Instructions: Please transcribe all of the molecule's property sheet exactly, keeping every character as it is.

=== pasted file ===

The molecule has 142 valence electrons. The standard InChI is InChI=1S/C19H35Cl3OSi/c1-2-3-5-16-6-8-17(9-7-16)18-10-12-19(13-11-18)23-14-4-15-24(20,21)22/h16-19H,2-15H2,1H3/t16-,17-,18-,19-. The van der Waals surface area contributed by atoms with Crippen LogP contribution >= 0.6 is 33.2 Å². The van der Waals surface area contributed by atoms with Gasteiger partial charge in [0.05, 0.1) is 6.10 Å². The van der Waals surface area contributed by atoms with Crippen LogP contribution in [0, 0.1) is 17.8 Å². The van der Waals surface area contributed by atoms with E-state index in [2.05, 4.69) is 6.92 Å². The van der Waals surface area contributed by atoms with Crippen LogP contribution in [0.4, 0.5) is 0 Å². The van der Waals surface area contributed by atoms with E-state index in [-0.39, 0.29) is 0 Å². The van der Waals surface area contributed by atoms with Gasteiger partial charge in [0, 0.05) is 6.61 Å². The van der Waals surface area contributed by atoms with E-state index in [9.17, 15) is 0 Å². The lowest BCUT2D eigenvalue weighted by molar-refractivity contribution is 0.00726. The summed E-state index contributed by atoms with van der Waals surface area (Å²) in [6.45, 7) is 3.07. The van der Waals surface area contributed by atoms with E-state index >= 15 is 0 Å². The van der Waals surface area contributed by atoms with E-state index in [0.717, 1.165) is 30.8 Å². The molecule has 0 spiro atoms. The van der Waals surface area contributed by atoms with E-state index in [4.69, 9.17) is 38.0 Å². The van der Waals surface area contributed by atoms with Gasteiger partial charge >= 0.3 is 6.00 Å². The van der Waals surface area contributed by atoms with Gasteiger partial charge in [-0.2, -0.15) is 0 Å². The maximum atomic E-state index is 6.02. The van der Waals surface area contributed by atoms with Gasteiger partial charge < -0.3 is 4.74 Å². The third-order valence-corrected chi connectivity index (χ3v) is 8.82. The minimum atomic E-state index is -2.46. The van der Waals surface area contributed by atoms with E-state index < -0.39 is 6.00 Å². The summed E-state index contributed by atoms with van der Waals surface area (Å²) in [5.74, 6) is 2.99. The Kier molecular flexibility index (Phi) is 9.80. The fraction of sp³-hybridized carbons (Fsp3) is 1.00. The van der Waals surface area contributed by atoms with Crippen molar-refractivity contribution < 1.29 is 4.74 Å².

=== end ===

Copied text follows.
The molecule has 142 valence electrons. The standard InChI is InChI=1S/C19H35Cl3OSi/c1-2-3-5-16-6-8-17(9-7-16)18-10-12-19(13-11-18)23-14-4-15-24(20,21)22/h16-19H,2-15H2,1H3/t16-,17-,18-,19-. The van der Waals surface area contributed by atoms with Crippen LogP contribution >= 0.6 is 33.2 Å². The van der Waals surface area contributed by atoms with Gasteiger partial charge in [0.05, 0.1) is 6.10 Å². The van der Waals surface area contributed by atoms with Crippen LogP contribution in [0, 0.1) is 17.8 Å². The van der Waals surface area contributed by atoms with E-state index in [2.05, 4.69) is 6.92 Å². The van der Waals surface area contributed by atoms with Crippen LogP contribution in [0.4, 0.5) is 0 Å². The van der Waals surface area contributed by atoms with E-state index in [-0.39, 0.29) is 0 Å². The van der Waals surface area contributed by atoms with Gasteiger partial charge in [0, 0.05) is 6.61 Å². The van der Waals surface area contributed by atoms with E-state index in [9.17, 15) is 0 Å². The lowest BCUT2D eigenvalue weighted by molar-refractivity contribution is 0.00726. The summed E-state index contributed by atoms with van der Waals surface area (Å²) in [6.45, 7) is 3.07. The van der Waals surface area contributed by atoms with E-state index >= 15 is 0 Å². The van der Waals surface area contributed by atoms with E-state index in [0.717, 1.165) is 30.8 Å². The molecule has 0 spiro atoms. The van der Waals surface area contributed by atoms with E-state index in [4.69, 9.17) is 38.0 Å². The van der Waals surface area contributed by atoms with Gasteiger partial charge >= 0.3 is 6.00 Å². The van der Waals surface area contributed by atoms with Gasteiger partial charge in [-0.2, -0.15) is 0 Å². The maximum atomic E-state index is 6.02. The van der Waals surface area contributed by atoms with Gasteiger partial charge < -0.3 is 4.74 Å². The third-order valence-corrected chi connectivity index (χ3v) is 8.82. The minimum atomic E-state index is -2.46. The van der Waals surface area contributed by atoms with E-state index < -0.39 is 6.00 Å². The summed E-state index contributed by atoms with van der Waals surface area (Å²) in [5.74, 6) is 2.99. The Kier molecular flexibility index (Phi) is 9.80. The fraction of sp³-hybridized carbons (Fsp3) is 1.00. The van der Waals surface area contributed by atoms with Crippen molar-refractivity contribution < 1.29 is 4.74 Å².